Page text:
Just because you’re super excited to be planning your wedding doesn’t mean your partner will share the same level of enthusiasm. If they weren’t interested in fashion or event planning before, chances are they’re not going to be now. Rather than stressing about how much (or little) your partner is involved in planning your wedding, spend time together working on the things they are interested in, such as venues or transport, and leave the rest to discuss with others.
 
Try and relax. Easier said than done, right? But do try and keep things in perspective. Things can and do go wrong from time to time – that’s life. Be flexible and have a back-up plan. By keeping calm and knowing not everything will always go as planned, you will avoid last-minute freak-outs and sleepless nights (a.k.a. dark circles and breakouts).
 
Be well prepared
When it comes to wedding day hair and make-up, start planning sooner rather than later. If you are using a hair or make-up stylist for the first time, shop around and book a trial appointment with each one. Once you have selected your hair and make-up stylist, keep having trials until you achieve the look you’re after and then document it with as many selfies as possible! Having multiple trials may cost you a bit more, but you should think of it as a sound investment, because let me tell you, it is every bride’s nightmare to be unhappy with their hair and make-up on the big day.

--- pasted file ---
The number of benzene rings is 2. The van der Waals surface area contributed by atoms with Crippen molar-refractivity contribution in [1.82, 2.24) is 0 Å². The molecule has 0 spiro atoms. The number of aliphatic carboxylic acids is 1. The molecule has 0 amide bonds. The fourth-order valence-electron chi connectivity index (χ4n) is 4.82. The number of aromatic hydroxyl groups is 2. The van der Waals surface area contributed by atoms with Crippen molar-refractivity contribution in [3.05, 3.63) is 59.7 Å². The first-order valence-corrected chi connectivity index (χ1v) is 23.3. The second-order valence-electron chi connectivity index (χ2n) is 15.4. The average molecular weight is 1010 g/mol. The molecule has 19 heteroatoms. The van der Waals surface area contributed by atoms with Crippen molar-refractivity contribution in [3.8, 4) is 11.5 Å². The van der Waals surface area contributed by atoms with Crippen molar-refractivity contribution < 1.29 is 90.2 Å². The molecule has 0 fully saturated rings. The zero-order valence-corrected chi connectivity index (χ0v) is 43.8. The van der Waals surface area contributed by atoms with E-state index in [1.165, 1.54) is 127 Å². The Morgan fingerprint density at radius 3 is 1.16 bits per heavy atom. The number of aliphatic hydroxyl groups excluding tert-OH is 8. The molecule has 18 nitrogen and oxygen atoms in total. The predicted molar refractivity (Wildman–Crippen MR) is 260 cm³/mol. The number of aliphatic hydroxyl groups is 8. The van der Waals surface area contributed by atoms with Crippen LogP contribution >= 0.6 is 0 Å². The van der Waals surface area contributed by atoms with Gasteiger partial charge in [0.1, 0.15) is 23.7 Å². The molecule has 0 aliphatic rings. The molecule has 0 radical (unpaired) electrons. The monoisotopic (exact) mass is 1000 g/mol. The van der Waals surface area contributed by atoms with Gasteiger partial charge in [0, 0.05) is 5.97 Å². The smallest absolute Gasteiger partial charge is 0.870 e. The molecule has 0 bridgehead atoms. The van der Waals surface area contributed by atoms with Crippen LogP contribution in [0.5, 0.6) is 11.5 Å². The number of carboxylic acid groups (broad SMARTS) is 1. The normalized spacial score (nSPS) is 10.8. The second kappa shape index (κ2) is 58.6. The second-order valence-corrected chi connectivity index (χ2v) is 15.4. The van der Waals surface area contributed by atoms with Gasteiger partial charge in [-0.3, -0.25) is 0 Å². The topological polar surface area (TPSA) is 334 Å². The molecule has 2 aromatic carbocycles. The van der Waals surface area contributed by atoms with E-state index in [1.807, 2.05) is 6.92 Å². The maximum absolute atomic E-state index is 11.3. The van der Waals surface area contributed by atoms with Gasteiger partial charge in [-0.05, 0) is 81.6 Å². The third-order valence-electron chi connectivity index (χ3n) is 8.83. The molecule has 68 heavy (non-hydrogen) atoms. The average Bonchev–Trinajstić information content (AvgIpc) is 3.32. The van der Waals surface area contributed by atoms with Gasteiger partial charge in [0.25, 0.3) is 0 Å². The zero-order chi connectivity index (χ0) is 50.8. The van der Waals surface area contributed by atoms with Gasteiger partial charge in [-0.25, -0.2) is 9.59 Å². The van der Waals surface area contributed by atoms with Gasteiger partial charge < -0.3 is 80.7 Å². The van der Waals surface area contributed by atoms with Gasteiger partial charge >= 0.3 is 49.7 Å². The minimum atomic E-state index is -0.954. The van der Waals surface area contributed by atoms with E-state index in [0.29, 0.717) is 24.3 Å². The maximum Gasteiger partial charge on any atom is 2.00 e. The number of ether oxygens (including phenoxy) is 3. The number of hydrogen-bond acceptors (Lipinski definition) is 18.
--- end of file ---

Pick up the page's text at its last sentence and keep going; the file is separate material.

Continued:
The brief (instructions you provide to your stylist) is also very important. Start with a collection of images of hair and make-up that you like. Hopefully you will see a theme appear, and once you settle on your favourite look, use this to brief your hair and make-up stylists. Be realistic though, don’t choose styles that don’t match your complexion or hair type/length. Unless you’re really game, don’t go for something that is too far out of the norm for you, as you may not feel comfortable on the day. Leave experimenting for some other time…
 
Also think about your environment when choosing hair and make-up. Consider an up-do for beach/outdoor weddings where there will be wind to contend with, and go for low-maintenance make-up if you are getting married in the hotter months. If you are considering changing your skin care routine make sure you meet with a consultant and get advice several months before your big day, as you may need time to adjust or recover from side effects.
 
Most importantly, just be you
Remember, you are beautiful just the way you are. Of course we all want to be looking our best on our wedding day, but don’t forget that he/she loves you, for you.
 
Emily Shaw, Franke & Co